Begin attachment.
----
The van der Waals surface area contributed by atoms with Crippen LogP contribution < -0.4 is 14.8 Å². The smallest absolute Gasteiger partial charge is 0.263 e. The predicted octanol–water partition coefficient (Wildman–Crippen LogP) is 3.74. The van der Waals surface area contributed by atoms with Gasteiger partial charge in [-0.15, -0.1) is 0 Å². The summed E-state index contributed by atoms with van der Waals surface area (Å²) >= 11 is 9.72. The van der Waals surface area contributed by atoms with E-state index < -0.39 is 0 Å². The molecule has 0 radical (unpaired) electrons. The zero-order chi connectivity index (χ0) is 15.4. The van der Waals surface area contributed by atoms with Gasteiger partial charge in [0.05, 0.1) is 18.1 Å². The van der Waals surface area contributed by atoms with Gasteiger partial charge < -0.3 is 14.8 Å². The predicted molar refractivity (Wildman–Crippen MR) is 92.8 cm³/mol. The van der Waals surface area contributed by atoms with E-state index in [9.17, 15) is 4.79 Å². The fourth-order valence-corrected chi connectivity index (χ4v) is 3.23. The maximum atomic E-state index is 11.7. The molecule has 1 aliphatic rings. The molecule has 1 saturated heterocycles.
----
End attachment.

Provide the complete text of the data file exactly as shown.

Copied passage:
The van der Waals surface area contributed by atoms with Crippen LogP contribution < -0.4 is 14.8 Å². The smallest absolute Gasteiger partial charge is 0.263 e. The predicted octanol–water partition coefficient (Wildman–Crippen LogP) is 3.74. The van der Waals surface area contributed by atoms with Gasteiger partial charge in [-0.15, -0.1) is 0 Å². The summed E-state index contributed by atoms with van der Waals surface area (Å²) >= 11 is 9.72. The van der Waals surface area contributed by atoms with E-state index < -0.39 is 0 Å². The molecule has 0 radical (unpaired) electrons. The zero-order chi connectivity index (χ0) is 15.4. The van der Waals surface area contributed by atoms with Gasteiger partial charge in [0.05, 0.1) is 18.1 Å². The van der Waals surface area contributed by atoms with Gasteiger partial charge < -0.3 is 14.8 Å². The predicted molar refractivity (Wildman–Crippen MR) is 92.8 cm³/mol. The van der Waals surface area contributed by atoms with E-state index in [9.17, 15) is 4.79 Å². The fourth-order valence-corrected chi connectivity index (χ4v) is 3.23. The maximum atomic E-state index is 11.7. The molecule has 1 aliphatic rings. The molecule has 1 saturated heterocycles.